These vary significantly, have widely varying titles, and have no particular order. What one Agreement calls Exhibit A-1, a different one might call Payments Amendment or Reimbursement Addendum or Rate Schedule. Schedule 1 could be followed by Exhibits A and B, then Medicare Addendum, then Attachment A-1. Some items start with their own page number 1, others may continue the numbering from the Main Agreement. It is common to include one or more “Amendments” as part of the original Agreement.

In many cases these attachments may significantly change the terms stated in the Main Agreement. That is particularly common where the overall Agreement covers both commercial and government-program product lines.

  • State-Specific Regulatory Appendix
  • Inpatient Reimbursement Schedule
  • Outpatient Reimbursement Schedule
  • Laboratory Services Reimbursement Schedule
  • Behavioral Health Appendix
  • Medicare Appendix (non-fiscal)
  • Medicare Reimbursement Schedule
  • Medicare Advantage Appendix (non-fiscal)
  • Medicaid Appendix (non-fiscal)
  • Medicaid Reimbursement Schedule
  • CHIP and STAR program Appendix
  • FEHBA Appendix
  • List of Provider’s Facilities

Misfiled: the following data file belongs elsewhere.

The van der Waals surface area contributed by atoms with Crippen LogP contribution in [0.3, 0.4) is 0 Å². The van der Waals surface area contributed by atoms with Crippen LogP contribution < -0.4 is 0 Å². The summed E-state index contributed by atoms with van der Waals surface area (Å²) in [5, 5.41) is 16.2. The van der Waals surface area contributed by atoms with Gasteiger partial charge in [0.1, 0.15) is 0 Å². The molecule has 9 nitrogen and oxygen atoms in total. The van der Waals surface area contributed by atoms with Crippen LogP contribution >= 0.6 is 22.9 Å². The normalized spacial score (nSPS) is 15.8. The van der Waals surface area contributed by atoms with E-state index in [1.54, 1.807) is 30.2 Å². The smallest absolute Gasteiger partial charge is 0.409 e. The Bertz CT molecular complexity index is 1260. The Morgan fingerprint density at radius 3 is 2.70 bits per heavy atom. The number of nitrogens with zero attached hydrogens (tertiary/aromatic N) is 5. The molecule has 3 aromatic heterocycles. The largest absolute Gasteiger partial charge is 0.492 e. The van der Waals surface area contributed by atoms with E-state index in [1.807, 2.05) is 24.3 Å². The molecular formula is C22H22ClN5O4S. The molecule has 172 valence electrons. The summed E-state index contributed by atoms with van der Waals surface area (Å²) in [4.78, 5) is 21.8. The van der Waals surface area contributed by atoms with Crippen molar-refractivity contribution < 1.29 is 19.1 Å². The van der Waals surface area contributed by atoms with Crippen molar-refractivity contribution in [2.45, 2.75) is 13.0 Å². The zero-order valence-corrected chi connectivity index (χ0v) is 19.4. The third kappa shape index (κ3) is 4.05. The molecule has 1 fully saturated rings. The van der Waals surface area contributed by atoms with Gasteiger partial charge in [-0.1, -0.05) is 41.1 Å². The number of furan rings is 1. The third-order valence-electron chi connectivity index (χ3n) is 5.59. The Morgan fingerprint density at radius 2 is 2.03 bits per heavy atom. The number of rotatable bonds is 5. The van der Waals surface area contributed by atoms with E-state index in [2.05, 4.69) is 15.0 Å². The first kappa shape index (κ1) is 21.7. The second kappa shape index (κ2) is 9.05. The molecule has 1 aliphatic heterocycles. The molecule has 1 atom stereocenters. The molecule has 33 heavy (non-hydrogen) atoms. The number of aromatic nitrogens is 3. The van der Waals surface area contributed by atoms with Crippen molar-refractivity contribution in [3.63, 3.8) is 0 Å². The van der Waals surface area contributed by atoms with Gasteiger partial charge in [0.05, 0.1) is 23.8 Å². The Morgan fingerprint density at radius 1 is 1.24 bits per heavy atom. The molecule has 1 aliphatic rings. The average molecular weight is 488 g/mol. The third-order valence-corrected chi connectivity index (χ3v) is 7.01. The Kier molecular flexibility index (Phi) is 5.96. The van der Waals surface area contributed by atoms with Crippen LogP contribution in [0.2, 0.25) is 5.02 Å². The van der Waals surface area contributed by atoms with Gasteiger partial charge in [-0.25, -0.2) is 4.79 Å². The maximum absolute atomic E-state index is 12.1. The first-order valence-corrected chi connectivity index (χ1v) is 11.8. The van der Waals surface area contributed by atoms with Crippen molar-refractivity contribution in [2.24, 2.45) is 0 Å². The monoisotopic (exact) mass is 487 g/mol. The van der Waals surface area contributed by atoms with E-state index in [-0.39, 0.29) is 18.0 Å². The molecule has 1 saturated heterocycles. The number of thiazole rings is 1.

• List of Carve-out Services
  • List of Contracted Payors (including TPAs, Insurance Companies, and ERISA plans)
  • Product Lines – those Provider will participate in and those it won’t

Side note: As mentioned above, it is a very bad idea to try to merge worker’s comp and other product lines in the same Agreement, so that is rarely done.

Compensation Arrangements

Compensation arrangements are almost always described in one or more attachments, not in the Main Agreement. Specific compensation arrangements vary widely and are beyond the scope of this article. In a single Agreement the reimbursement methodology may vary substantially from one product line to another and may be affected by stoploss or carve-out provisions.

A hospital’s “chargemaster” is its official list of “list prices”. Many reimbursement methodologies either expressly or impliedly look to the Provider’s “full-bill charges”, also known as “chargemaster rates”.

Compensation arrangements may include, use or address any one or more of the following:

  • Flat percentage discount
  • Capitation
  • DRG (Diagnosis Related Group)
  • Per diem
  • All-inclusive case rate
  • Specific prices for particular services
  • Re-admission within a certain time period
  • PIN’s Fee Schedule – a listing periodically compiled by a PIN of amounts it will pay for particular services
  • Carve-outs
  • Transplants
  • Stoploss
  • reimbursement methodology specific to Durable Medical Equipment (DME)